Saturday, 25 October 2014 / TRUTH-OUT.ORG

Appeals Court Tosses Out Conviction of Osama Bin Laden's Driver

Tuesday, 16 October 2012 13:24 By Lindsay Wise, McClatchy Newspapers | Report

An undated photo of Salim Ahmed Hamdan. (Courtesy of Prof. Neal Katyal via The New York Times)An undated photo of Salim Ahmed Hamdan. (Courtesy of Prof. Neal Katyal via The New York Times)A federal appeals court on Tuesday overturned the conviction of Osama bin Laden’s former driver on terrorism charges, throwing out a previous ruling by a military court in Guantanamo Bay, Cuba.

The driver, Salim Ahmed Hamdan, was detained in Afghanistan in 2001 and sent to Guantanamo. In what was the first U.S. military war crimes tribunal since World War II, a jury of six military officers found Hamdan guilty in 2008 of providing material support to terrorism and sentenced him to five and a half years in prison.

But the U.S. Court of Appeals for the District of Columbia tossed that conviction Tuesday, saying in a 3-0 decision that material support for terrorism was not an international war crime at the time Hamdan was accused of violating the law.

"If the government wanted to charge Hamdan with aiding and abetting terrorism or some other war crime that was sufficiently rooted in the international law of war at the time of Hamdan’s conduct, it should have done so," wrote Judge Brett Kavanaugh.

Hamdan, who was given credit for time served, was released in 2008 and now lives in Yemen. He had been picked up in Afghanistan by U.S. troops after the Sept. 11, 2001, terrorist attacks.

At trial, there was no evidence that Hamdan knew in advance of the 9/11 attacks, but that he had heard bin Laden discuss them afterward.

Carol Rosenberg of the Miami Herald contributed to this report.

© 2014 McClatchy-Tribune Information Services. Truthout has licensed this content. It may not be reproduced by any other source and is not covered by our Creative Commons license.

Lindsay Wise

Lindsay Wise covers consumer affairs for McClatchy Newspapers, based in Washington, D.C.

Lindsay previously reported for the Houston Chronicle, where she specialized in coverage of the city's Arab and Muslim communities as well as veterans/military issues. An Arabic speaker, she has a B.A. in English and Foreign Affairs from the University of Virginia and an M.Phil. in Modern Middle Eastern Studies from St. Antony's College, University of Oxford.

Before joining the Houston Chronicle staff in 2006, Lindsay spent three years working as a freelance journalist in Egypt, where she reported for TIME magazine, Scripps Howard News Service, The Sunday Times (London), The San Francisco Chronicle, Voice of America, and PRI’s The World.

Follow Lindsay on Twitter: @lindsaywise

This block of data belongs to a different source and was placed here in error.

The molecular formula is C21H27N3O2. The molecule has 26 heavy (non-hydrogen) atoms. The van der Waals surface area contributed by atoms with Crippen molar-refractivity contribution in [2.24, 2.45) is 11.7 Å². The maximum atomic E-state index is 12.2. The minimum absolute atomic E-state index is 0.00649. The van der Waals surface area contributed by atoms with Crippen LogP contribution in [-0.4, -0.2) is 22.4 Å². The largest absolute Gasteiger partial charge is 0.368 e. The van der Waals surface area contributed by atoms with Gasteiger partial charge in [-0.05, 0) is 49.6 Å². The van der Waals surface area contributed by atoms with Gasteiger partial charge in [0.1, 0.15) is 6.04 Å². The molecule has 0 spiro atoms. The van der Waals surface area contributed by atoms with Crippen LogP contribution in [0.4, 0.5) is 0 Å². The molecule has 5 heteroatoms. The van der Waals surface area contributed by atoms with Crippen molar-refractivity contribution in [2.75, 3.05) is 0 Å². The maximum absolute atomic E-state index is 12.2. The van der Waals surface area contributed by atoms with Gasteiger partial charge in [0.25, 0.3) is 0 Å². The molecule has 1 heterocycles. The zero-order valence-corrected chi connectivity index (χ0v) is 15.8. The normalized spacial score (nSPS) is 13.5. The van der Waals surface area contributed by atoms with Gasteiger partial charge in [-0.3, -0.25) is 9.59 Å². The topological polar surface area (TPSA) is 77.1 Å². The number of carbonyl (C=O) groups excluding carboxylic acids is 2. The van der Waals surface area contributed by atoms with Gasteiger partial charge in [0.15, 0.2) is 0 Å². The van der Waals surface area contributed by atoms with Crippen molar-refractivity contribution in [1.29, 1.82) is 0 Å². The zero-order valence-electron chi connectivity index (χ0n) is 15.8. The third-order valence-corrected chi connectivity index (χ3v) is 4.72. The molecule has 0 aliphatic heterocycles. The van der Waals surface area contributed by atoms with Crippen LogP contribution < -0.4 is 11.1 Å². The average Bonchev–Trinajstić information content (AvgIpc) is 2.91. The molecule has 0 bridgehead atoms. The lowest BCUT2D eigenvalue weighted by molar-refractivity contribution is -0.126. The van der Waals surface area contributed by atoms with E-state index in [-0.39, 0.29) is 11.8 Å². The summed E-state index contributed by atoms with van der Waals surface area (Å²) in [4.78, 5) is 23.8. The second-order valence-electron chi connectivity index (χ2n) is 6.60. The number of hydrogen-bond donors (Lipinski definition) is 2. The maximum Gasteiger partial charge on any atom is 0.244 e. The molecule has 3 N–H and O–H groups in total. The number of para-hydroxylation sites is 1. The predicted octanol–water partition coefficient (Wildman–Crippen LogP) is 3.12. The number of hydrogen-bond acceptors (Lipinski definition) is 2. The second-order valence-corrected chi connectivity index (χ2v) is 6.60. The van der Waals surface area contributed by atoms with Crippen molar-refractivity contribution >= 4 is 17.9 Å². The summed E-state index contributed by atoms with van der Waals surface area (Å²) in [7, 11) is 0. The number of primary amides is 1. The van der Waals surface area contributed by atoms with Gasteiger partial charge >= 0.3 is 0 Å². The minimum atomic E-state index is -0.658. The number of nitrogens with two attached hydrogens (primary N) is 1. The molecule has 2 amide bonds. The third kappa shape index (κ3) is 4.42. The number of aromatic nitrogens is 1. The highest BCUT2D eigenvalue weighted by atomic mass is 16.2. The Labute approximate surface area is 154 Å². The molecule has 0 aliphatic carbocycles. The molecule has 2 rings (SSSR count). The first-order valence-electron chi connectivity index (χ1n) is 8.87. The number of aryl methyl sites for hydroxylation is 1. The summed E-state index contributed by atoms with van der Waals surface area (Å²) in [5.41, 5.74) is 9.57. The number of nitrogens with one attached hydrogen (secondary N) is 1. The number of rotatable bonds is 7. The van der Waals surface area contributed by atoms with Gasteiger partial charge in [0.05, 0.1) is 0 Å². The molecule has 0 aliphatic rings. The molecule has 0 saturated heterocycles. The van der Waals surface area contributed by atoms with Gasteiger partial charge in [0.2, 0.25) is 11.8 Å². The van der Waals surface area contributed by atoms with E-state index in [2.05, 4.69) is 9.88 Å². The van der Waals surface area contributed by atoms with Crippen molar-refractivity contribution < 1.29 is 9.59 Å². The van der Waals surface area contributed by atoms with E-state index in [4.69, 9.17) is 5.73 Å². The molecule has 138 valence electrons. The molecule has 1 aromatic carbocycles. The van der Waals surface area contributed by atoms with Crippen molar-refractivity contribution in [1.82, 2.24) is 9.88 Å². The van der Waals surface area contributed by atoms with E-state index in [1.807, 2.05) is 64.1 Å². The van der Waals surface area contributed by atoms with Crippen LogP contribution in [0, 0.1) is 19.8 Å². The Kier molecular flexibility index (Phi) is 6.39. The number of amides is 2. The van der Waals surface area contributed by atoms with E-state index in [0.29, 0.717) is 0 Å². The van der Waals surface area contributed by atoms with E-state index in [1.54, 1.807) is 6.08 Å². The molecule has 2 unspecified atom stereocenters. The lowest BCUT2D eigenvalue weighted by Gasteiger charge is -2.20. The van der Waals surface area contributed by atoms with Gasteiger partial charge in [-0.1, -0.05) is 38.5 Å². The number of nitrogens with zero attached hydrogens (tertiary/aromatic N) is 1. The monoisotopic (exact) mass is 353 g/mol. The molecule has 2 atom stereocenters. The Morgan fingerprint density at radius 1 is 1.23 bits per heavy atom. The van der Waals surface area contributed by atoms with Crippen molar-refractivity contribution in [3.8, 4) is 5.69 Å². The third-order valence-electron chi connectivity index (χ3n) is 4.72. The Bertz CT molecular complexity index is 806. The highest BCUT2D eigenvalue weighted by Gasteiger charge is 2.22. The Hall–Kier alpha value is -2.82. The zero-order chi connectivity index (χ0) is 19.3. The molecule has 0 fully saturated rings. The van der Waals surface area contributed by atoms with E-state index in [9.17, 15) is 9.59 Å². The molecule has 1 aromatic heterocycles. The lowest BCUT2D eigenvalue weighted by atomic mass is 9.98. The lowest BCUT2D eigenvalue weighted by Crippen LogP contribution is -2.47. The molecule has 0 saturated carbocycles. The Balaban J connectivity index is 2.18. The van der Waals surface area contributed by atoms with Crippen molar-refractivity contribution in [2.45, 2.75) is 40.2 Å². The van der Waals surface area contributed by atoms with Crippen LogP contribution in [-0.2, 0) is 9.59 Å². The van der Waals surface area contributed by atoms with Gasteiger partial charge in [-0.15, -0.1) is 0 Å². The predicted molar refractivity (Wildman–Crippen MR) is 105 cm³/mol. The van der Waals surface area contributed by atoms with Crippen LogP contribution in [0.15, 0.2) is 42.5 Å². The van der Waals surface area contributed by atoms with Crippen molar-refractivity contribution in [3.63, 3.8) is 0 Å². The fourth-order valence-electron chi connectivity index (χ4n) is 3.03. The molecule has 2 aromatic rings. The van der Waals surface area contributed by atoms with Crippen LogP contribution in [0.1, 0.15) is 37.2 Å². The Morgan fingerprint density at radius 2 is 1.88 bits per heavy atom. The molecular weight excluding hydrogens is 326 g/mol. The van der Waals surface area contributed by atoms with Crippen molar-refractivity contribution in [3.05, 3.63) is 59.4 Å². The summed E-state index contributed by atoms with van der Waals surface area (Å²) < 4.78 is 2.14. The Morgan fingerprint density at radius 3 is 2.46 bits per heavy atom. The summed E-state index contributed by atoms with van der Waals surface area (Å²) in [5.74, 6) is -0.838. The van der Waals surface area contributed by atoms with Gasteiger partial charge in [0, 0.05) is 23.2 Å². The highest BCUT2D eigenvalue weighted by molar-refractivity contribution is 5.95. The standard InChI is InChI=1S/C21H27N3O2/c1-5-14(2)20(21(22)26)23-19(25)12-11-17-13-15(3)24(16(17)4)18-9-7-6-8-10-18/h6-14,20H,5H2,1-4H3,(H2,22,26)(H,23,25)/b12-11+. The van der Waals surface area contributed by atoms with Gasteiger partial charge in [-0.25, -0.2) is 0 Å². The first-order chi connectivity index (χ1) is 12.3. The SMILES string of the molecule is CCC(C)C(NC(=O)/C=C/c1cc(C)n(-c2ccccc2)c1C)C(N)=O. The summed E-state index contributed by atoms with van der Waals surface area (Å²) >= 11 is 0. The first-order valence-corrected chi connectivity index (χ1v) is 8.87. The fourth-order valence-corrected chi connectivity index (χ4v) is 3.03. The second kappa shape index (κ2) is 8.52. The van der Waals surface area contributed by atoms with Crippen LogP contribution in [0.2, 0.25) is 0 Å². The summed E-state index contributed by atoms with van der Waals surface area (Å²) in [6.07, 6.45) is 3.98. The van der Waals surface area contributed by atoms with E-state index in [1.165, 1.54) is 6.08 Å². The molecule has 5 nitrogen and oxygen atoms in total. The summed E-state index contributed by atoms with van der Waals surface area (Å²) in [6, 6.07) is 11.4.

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Appeals Court Tosses Out Conviction of Osama Bin Laden's Driver

Tuesday, 16 October 2012 13:24 By Lindsay Wise, McClatchy Newspapers | Report

An undated photo of Salim Ahmed Hamdan. (Courtesy of Prof. Neal Katyal via The New York Times)An undated photo of Salim Ahmed Hamdan. (Courtesy of Prof. Neal Katyal via The New York Times)A federal appeals court on Tuesday overturned the conviction of Osama bin Laden’s former driver on terrorism charges, throwing out a previous ruling by a military court in Guantanamo Bay, Cuba.

The driver, Salim Ahmed Hamdan, was detained in Afghanistan in 2001 and sent to Guantanamo. In what was the first U.S. military war crimes tribunal since World War II, a jury of six military officers found Hamdan guilty in 2008 of providing material support to terrorism and sentenced him to five and a half years in prison.

But the U.S. Court of Appeals for the District of Columbia tossed that conviction Tuesday, saying in a 3-0 decision that material support for terrorism was not an international war crime at the time Hamdan was accused of violating the law.

"If the government wanted to charge Hamdan with aiding and abetting terrorism or some other war crime that was sufficiently rooted in the international law of war at the time of Hamdan’s conduct, it should have done so," wrote Judge Brett Kavanaugh.

Hamdan, who was given credit for time served, was released in 2008 and now lives in Yemen. He had been picked up in Afghanistan by U.S. troops after the Sept. 11, 2001, terrorist attacks.

At trial, there was no evidence that Hamdan knew in advance of the 9/11 attacks, but that he had heard bin Laden discuss them afterward.

Carol Rosenberg of the Miami Herald contributed to this report.

© 2014 McClatchy-Tribune Information Services. Truthout has licensed this content. It may not be reproduced by any other source and is not covered by our Creative Commons license.

Lindsay Wise

Lindsay Wise covers consumer affairs for McClatchy Newspapers, based in Washington, D.C.

Lindsay previously reported for the Houston Chronicle, where she specialized in coverage of the city's Arab and Muslim communities as well as veterans/military issues. An Arabic speaker, she has a B.A. in English and Foreign Affairs from the University of Virginia and an M.Phil. in Modern Middle Eastern Studies from St. Antony's College, University of Oxford.

Before joining the Houston Chronicle staff in 2006, Lindsay spent three years working as a freelance journalist in Egypt, where she reported for TIME magazine, Scripps Howard News Service, The Sunday Times (London), The San Francisco Chronicle, Voice of America, and PRI’s The World.

Follow Lindsay on Twitter: @lindsaywise

Related Stories

Bin Laden's Death: Triumph or Tumult Ahead?
By Adele M Stan, AlterNet | Op-Ed

Hide Comments

blog comments powered by Disqus